A Colorado Supreme Court ruling this week has the potential to upend commercial marijuana licensing in Colorado, according to a Denver expert on pot laws.
In a 4-3 decision Monday, the state's highest court ruled that Colorado law enforcement agencies need not return pot seized during criminal investigations, even if the targets of those investigations are later acquitted.
The panel held that requiring the return of pot puts law enforcement groups into conflict with federal drug laws - potentially creating a risk they could be prosecuted as drug dealers.
By that rationale, the state of Colorado, through its regulatory system, is a veritable "drug kingpin," said Denver attorney Rob Corry, who has fought dozens of criminal cases related to pot and helped write Colorado's landmark Amendment 64, which legalized marijuana consumption for adults 21 and over.
"It is the state that is distributing marijuana, because the state is licensing individuals to act as its agents," he said, arguing that the decision undermines legal protections involved in pot production.
He added: "The decision could place in jeopardy this entire system that has been created through legislative action and Amendment 64."
Whether state regulators agree with that analysis is unclear. A spokeswoman for the state Marijuana Enforcement Division did not return repeated phone messages for comment. The Marijuana Industry Group, which represents a number of large-scale commercial growers, also did not respond.
The decision marks an about-face reversing years of common practice and negates a provision in Amendment 64 requiring that marijuana seized during criminal investigations be returned to its owners, as most other property would be, if they are acquitted of criminal charges.
Law enforcement groups in the Pikes Peak region say the decision eliminates concerns over liability for marijuana they seize while trying to uphold state law.
The case that led to Monday's decision involved Robert Crouse, a Colorado Springs cancer patient who was arrested in May 2011 for marijuana he grew to make oil he used in treatment of his leukemia.
After his acquittal at trial on drug distribution charges, a District Court judge ruled that Colorado Springs police return 55 plants and several pounds of marijuana seized during the raid on his home. The state Appeals Court later upheld the decision, setting up the lengthy appeal to the Colorado Supreme Court.
Crouse's attorney, Charles T. Houghton, did not return phone messages asking if Crouse plans to appeal the case to the U.S. Supreme Court, which accepts only a tiny percentage of requests for judicial review.
In Pueblo County, sheriff's officials involved in several large-scale pot busts last year had been storing marijuana in rented Conex storage containers in case they couldn't prove charges.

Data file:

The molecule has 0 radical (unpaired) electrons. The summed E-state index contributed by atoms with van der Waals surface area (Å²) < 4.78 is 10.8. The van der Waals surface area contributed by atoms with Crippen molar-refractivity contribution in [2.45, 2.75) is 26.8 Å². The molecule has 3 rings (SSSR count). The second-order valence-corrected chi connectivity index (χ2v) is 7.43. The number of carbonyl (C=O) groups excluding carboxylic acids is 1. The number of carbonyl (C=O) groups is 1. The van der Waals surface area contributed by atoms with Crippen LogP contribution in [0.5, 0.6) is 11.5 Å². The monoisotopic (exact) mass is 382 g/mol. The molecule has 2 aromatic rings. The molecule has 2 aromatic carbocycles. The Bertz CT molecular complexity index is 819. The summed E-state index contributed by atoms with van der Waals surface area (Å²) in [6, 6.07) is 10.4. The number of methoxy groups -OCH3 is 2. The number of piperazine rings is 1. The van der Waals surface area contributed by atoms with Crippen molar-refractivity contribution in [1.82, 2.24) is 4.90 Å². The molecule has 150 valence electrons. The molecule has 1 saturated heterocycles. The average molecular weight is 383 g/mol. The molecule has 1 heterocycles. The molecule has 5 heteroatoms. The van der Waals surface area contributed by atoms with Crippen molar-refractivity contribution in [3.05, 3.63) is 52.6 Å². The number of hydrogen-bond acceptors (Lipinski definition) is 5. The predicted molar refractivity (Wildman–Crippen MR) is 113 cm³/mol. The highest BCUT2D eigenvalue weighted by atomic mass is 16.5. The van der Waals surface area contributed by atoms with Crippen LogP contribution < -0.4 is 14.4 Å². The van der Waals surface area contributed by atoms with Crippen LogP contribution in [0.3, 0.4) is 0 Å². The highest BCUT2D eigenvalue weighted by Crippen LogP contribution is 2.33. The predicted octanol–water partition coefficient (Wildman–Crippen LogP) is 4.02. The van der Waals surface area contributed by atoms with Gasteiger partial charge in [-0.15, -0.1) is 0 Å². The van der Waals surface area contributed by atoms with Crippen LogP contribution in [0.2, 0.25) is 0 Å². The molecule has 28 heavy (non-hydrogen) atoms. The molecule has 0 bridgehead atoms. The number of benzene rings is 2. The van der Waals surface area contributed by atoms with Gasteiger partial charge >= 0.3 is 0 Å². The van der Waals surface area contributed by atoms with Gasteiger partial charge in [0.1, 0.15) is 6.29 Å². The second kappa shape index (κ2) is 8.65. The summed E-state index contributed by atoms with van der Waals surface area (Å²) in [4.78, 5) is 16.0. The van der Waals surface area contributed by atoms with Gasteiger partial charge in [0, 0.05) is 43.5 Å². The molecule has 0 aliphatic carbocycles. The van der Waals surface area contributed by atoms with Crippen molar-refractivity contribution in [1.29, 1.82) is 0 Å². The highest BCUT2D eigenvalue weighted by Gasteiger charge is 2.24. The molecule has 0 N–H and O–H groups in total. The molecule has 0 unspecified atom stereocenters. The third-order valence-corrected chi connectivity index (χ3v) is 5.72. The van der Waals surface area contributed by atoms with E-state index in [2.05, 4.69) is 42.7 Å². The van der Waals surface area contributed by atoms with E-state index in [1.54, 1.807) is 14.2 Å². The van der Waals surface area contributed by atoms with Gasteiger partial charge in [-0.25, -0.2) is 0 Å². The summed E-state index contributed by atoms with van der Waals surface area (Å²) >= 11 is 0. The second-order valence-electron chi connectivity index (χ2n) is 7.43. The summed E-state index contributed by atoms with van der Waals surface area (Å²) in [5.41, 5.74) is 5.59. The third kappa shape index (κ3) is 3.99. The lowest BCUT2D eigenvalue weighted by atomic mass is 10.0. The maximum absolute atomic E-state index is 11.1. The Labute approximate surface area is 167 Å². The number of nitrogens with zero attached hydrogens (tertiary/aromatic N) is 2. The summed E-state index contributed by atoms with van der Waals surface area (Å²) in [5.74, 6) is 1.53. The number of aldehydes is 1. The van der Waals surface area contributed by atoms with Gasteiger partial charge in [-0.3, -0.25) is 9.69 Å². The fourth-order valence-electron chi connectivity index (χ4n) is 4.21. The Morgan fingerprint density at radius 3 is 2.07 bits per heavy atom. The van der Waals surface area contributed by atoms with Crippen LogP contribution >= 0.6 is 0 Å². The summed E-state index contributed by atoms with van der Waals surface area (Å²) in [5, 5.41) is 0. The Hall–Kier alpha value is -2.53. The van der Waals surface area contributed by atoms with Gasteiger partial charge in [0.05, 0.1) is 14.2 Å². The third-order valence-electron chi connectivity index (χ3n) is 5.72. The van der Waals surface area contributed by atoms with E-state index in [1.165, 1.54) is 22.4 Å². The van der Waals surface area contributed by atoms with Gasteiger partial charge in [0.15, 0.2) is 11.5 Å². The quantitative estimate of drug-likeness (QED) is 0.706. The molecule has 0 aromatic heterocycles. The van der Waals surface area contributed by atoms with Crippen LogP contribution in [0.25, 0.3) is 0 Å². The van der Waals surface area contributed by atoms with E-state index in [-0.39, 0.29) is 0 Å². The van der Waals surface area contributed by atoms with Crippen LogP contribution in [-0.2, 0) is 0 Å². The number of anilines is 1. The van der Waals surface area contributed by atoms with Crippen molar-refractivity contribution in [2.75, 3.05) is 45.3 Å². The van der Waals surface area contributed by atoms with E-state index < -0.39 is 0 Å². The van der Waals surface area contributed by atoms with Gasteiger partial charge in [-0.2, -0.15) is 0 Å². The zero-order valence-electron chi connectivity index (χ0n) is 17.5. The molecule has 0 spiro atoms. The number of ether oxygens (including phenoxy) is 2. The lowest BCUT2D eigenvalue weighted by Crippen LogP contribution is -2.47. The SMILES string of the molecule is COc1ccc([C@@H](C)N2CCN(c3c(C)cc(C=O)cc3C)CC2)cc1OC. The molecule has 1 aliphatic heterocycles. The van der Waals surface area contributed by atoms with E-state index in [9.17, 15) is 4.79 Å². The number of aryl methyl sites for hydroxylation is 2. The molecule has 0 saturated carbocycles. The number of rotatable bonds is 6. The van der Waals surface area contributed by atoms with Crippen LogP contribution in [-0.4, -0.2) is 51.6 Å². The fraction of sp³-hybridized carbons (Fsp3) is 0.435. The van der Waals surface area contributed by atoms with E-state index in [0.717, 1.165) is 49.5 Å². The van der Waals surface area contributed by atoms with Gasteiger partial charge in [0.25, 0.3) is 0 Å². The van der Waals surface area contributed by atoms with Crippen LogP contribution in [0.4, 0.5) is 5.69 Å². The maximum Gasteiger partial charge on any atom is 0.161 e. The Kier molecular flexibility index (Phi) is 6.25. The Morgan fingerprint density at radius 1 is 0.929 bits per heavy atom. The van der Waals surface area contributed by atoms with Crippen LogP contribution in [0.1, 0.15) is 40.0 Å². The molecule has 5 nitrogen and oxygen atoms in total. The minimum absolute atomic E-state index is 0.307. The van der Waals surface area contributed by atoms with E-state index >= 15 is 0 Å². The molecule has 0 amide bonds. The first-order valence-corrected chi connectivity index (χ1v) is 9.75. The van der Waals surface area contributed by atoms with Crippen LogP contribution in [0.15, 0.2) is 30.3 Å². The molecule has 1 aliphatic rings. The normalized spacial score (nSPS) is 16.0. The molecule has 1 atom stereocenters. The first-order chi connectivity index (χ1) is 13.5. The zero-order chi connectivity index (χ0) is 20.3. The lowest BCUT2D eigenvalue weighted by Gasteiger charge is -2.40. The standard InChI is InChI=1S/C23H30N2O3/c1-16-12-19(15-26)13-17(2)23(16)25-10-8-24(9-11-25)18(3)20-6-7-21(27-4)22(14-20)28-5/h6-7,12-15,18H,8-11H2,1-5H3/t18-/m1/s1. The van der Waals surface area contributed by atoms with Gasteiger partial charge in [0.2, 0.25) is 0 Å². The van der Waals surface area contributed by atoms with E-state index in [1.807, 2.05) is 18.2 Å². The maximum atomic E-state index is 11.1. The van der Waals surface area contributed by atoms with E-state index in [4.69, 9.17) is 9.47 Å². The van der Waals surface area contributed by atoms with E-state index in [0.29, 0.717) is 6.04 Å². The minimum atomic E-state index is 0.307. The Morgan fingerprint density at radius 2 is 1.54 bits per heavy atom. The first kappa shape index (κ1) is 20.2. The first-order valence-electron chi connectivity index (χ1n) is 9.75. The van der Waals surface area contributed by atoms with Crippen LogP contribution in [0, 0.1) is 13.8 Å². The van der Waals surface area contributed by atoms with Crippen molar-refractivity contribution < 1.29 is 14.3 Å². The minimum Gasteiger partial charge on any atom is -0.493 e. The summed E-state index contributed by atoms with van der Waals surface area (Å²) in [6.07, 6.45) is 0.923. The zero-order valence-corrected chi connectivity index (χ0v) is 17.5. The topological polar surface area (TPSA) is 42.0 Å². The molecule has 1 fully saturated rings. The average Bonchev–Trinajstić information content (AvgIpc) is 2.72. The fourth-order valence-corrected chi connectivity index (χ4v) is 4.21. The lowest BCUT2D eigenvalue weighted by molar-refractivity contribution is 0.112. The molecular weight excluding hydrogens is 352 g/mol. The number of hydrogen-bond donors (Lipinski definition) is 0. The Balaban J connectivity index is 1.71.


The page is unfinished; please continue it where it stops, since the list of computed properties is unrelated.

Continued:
In 2016, the sheriff's office alone seized 7,256 pot plants, representing a major storage concern with potential health threats.
"It becomes a hazardous material as it molds and sweats and we have to have proper protective gear to handle it," said Pueblo County Sheriff Kirk Taylor.
In the wake of Monday's decision, Taylor said he would consult with the Pueblo County District Attorney's Office on whether his agency is cleared to destroy marijuana after weighing, testing and photographing it for evidentiary purposes. He didn't know when he might receive an answer.
In El Paso County, Sheriff Bill Elder previously cited the requirement as a potential stumbling block in pot-related investigations.
"We've been waiting for the supreme court decision to come down," he said in an interview on Tuesday. However, Elder denied that the easing of liability concerns over pot evidence would lead to an increase in enforcement.
Metro Vice, Narcotics and Intelligence, a joint drug task force involving sheriff's investigators and Colorado Springs police, have as many as 300-400 pending complaints over pot grows that may exceed what's permitted under the law, said sheriff's Lt. Joseph Roybal. He said drug agents would focus on giving suspected growers a chance to come into compliance first, ahead of any raids, and couldn't say how many raids were expected this year.
Elder said his agency would still need to obtain a court order before destroying marijuana held as evidence.
"We can't just arbitrarily destroy it," Elder said.
Fourth Judicial District Attorney Dan May reportedly cheered the decision this week, telling The Denver Post on Monday the state high court's ruling could help set a precedent for 20 states where marijuana has been decriminalized in some way. May couldn't be reached for comment Tuesday.
Jason Warf, a spokesman for the Southern Colorado Cannabis Council, said the group fears that the decision, in combination with new plant count restrictions for growers, would lead to a boost in pot raids. Any attempt to eliminate commercial licensing in Colorado would deprive the state of a potent source of revenue while sowing chaos in how pot is grown in Colorado, Corry said.
"You would have thousands of unregulated, untaxed, clandestine grow operations through the state," he said.
Gazette reporter Chhun Sun contributed to this story.